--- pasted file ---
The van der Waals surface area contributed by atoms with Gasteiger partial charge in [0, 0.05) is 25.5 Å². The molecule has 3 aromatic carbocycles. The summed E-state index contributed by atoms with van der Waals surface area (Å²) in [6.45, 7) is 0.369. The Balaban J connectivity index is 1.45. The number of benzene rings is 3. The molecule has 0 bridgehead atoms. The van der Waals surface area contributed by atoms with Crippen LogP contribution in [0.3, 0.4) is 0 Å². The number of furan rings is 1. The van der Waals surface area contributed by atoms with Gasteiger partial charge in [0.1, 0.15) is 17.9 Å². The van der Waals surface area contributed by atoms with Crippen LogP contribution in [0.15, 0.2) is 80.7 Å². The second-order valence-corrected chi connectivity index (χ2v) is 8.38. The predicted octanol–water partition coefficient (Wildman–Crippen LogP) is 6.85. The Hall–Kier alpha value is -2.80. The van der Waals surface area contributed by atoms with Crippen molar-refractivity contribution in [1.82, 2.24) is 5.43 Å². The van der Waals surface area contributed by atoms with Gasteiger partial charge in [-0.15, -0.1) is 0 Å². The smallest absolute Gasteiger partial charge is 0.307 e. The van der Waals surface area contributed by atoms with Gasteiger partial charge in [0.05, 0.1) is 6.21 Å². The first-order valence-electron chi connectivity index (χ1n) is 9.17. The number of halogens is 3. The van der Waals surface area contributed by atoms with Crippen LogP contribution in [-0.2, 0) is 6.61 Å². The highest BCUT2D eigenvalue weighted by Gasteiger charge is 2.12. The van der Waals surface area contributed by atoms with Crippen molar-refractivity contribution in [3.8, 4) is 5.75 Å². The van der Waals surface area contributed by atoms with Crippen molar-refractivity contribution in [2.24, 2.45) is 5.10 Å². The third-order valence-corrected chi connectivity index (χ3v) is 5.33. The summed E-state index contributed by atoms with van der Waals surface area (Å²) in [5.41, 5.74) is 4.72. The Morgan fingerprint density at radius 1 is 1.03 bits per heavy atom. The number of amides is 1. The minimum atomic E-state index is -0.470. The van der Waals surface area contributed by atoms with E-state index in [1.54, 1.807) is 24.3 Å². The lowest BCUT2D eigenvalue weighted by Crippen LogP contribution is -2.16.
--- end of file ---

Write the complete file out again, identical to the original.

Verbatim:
The van der Waals surface area contributed by atoms with Gasteiger partial charge in [0, 0.05) is 25.5 Å². The molecule has 3 aromatic carbocycles. The summed E-state index contributed by atoms with van der Waals surface area (Å²) in [6.45, 7) is 0.369. The Balaban J connectivity index is 1.45. The number of benzene rings is 3. The molecule has 0 bridgehead atoms. The van der Waals surface area contributed by atoms with Crippen LogP contribution in [0.3, 0.4) is 0 Å². The number of furan rings is 1. The van der Waals surface area contributed by atoms with Gasteiger partial charge in [0.1, 0.15) is 17.9 Å². The van der Waals surface area contributed by atoms with Crippen LogP contribution in [0.15, 0.2) is 80.7 Å². The second-order valence-corrected chi connectivity index (χ2v) is 8.38. The predicted octanol–water partition coefficient (Wildman–Crippen LogP) is 6.85. The Hall–Kier alpha value is -2.80. The van der Waals surface area contributed by atoms with Crippen molar-refractivity contribution in [1.82, 2.24) is 5.43 Å². The van der Waals surface area contributed by atoms with Gasteiger partial charge in [-0.15, -0.1) is 0 Å². The smallest absolute Gasteiger partial charge is 0.307 e. The van der Waals surface area contributed by atoms with Gasteiger partial charge in [0.05, 0.1) is 6.21 Å². The first-order valence-electron chi connectivity index (χ1n) is 9.17. The number of halogens is 3. The van der Waals surface area contributed by atoms with Crippen LogP contribution in [-0.2, 0) is 6.61 Å². The highest BCUT2D eigenvalue weighted by Gasteiger charge is 2.12. The van der Waals surface area contributed by atoms with Crippen molar-refractivity contribution in [3.8, 4) is 5.75 Å². The van der Waals surface area contributed by atoms with Crippen molar-refractivity contribution in [2.24, 2.45) is 5.10 Å². The third-order valence-corrected chi connectivity index (χ3v) is 5.33. The summed E-state index contributed by atoms with van der Waals surface area (Å²) in [5.41, 5.74) is 4.72. The Morgan fingerprint density at radius 1 is 1.03 bits per heavy atom. The number of amides is 1. The minimum atomic E-state index is -0.470. The van der Waals surface area contributed by atoms with E-state index in [1.54, 1.807) is 24.3 Å². The lowest BCUT2D eigenvalue weighted by Crippen LogP contribution is -2.16.